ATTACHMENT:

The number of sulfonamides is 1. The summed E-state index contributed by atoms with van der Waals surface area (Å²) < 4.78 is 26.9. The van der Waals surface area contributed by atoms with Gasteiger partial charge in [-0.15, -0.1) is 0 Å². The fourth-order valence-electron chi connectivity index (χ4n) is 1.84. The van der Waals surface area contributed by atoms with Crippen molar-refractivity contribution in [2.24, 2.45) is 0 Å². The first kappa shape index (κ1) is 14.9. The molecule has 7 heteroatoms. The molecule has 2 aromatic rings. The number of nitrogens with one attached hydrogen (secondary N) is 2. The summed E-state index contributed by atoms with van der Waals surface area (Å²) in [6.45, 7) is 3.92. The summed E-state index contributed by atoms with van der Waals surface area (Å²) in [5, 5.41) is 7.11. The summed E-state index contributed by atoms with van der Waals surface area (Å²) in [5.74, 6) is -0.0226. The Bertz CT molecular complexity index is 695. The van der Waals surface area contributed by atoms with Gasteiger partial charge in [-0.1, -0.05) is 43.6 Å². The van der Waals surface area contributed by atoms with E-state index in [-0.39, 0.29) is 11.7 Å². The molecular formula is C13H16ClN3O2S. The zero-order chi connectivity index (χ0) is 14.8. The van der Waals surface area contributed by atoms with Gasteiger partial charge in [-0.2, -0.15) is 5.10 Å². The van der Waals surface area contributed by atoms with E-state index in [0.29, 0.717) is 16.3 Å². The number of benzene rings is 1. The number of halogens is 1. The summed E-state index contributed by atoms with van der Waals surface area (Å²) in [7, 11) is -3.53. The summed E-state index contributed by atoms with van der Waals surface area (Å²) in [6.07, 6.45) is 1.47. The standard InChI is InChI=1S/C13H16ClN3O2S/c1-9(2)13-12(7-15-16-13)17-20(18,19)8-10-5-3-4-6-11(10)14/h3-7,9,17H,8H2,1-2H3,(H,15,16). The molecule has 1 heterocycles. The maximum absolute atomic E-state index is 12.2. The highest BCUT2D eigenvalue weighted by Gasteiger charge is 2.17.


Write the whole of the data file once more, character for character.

The number of sulfonamides is 1. The summed E-state index contributed by atoms with van der Waals surface area (Å²) < 4.78 is 26.9. The van der Waals surface area contributed by atoms with Gasteiger partial charge in [-0.15, -0.1) is 0 Å². The fourth-order valence-electron chi connectivity index (χ4n) is 1.84. The van der Waals surface area contributed by atoms with Crippen molar-refractivity contribution in [2.24, 2.45) is 0 Å². The first kappa shape index (κ1) is 14.9. The molecule has 7 heteroatoms. The molecule has 2 aromatic rings. The number of nitrogens with one attached hydrogen (secondary N) is 2. The summed E-state index contributed by atoms with van der Waals surface area (Å²) in [6.45, 7) is 3.92. The summed E-state index contributed by atoms with van der Waals surface area (Å²) in [5, 5.41) is 7.11. The summed E-state index contributed by atoms with van der Waals surface area (Å²) in [5.74, 6) is -0.0226. The Bertz CT molecular complexity index is 695. The van der Waals surface area contributed by atoms with Gasteiger partial charge in [-0.1, -0.05) is 43.6 Å². The van der Waals surface area contributed by atoms with E-state index in [-0.39, 0.29) is 11.7 Å². The molecular formula is C13H16ClN3O2S. The zero-order chi connectivity index (χ0) is 14.8. The van der Waals surface area contributed by atoms with Gasteiger partial charge in [-0.2, -0.15) is 5.10 Å². The van der Waals surface area contributed by atoms with E-state index in [0.29, 0.717) is 16.3 Å². The number of benzene rings is 1. The number of halogens is 1. The summed E-state index contributed by atoms with van der Waals surface area (Å²) in [7, 11) is -3.53. The summed E-state index contributed by atoms with van der Waals surface area (Å²) in [6.07, 6.45) is 1.47. The standard InChI is InChI=1S/C13H16ClN3O2S/c1-9(2)13-12(7-15-16-13)17-20(18,19)8-10-5-3-4-6-11(10)14/h3-7,9,17H,8H2,1-2H3,(H,15,16). The molecule has 1 heterocycles. The maximum absolute atomic E-state index is 12.2. The highest BCUT2D eigenvalue weighted by Gasteiger charge is 2.17.